The Tuition Remission benefits have recently been expanded and made more easy to use. According to UC's website, "Term Adjuncts are not required to complete a tuition remission application. Four credit or audit hours are available each term the Term Adjunct teaches." (This benefit is stipulated expressly for term adjuncts, but we suspect it extends to represented and annual adjuncts, as well.) Only the adjuncts themselves may take or audit courses, not their spouses or dependents (as is the case with full-time faculty). Also, as far as we know, adjuncts may take or audit the course(s) in semesters in which they are not teaching, so, for example an adjunct who teaches in the fall may take or audit a course in the spring or summer -- provided the course is taken during the same academic year.

What are the avenues of recourse for adjuncts and part-time faculty? Who can help us?
Within the university system, the Faculty Senate is a body, primarily comprising full-time faculty -- though two part-time faculty senators are included -- that practices “shared governance” within the university. Actions, such as resolutions passed by the full Faculty Senate, are communicated directly to the university administration. While the administration is under no obligation to follow Faculty Senate resolutions, they are obliged to recognize and consider them. During the 2019-2020 academic year, the Faculty Senate was able to persuade the administration not to change the way the semesters are arranged, so it is fair to state that the Faculty Senate can and has exerted some influence over university policy decisions.

In September 2019, due to efforts by Part-Time Faculty Senators Debbie Puckett and Mark Kissling (who were resurrecting the efforts of previous Part-Time Senators Greg Griffith and Eva Kreig), the Faculty Senate unanimously passed a Resolution: "To Support Significant Improvements Being Made to Inclusion and Compensation of the University’s Part-time Faculty." (To read the resolution, see the Resources page.) A report and recommendations for President Pinto and the university administration, contributed to by 2019-2020 Part-Time Faculty Senators Michael Cook and Mark Kissling, was unanimously approved by the Faculty Senate and submitted to the Provost in January 2021. (To read the report, see the Resources page.)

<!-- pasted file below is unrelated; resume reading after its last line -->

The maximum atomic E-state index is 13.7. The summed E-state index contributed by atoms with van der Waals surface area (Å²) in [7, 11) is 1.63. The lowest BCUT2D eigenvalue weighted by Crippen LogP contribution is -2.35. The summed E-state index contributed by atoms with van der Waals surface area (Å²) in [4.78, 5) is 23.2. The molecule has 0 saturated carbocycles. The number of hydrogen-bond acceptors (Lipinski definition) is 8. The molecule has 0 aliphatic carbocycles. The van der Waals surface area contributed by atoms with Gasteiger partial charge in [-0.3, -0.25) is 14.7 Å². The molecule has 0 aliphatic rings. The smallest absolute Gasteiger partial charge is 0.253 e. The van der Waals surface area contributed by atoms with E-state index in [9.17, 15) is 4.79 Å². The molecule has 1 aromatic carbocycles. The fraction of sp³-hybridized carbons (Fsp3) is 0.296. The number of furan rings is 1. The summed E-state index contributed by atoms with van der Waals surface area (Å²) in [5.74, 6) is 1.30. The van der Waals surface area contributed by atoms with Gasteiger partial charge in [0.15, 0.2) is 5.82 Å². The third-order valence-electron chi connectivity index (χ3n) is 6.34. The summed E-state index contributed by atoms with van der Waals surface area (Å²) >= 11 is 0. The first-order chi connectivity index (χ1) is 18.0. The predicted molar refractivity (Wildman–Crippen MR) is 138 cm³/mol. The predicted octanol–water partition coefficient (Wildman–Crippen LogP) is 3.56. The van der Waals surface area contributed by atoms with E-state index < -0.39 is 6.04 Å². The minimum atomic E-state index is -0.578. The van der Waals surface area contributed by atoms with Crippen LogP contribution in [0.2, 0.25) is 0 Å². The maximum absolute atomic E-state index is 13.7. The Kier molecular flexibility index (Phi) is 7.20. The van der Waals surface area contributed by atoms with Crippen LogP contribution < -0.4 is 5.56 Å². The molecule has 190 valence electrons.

What else, if anything, is UC doing for adjuncts and part-time faculty?
The good news is that the Faculty Enrichment Center, which opened in September, 2019, was created in part with adjuncts in mind and with the valuable contribution of one of our Association founders, Ralph Bruegemann. In addition to programs that may be of interest, the center itself, located on the fifth floor of Langsam Library, “offers a variety of technologically enhanced spaces to meet all of your needs,” according to the website. The Part-Time Faculty Meeting that kicked off "Adjunct Week" was held in the FEC. (For more, see the Adjunct Week 2019 page.)

This is a new facility, and adjuncts must use it to make it, in part, our own. The FEC is a tremendous resource especially for those adjuncts without office space. In this space, our understanding is that we are treated as equals.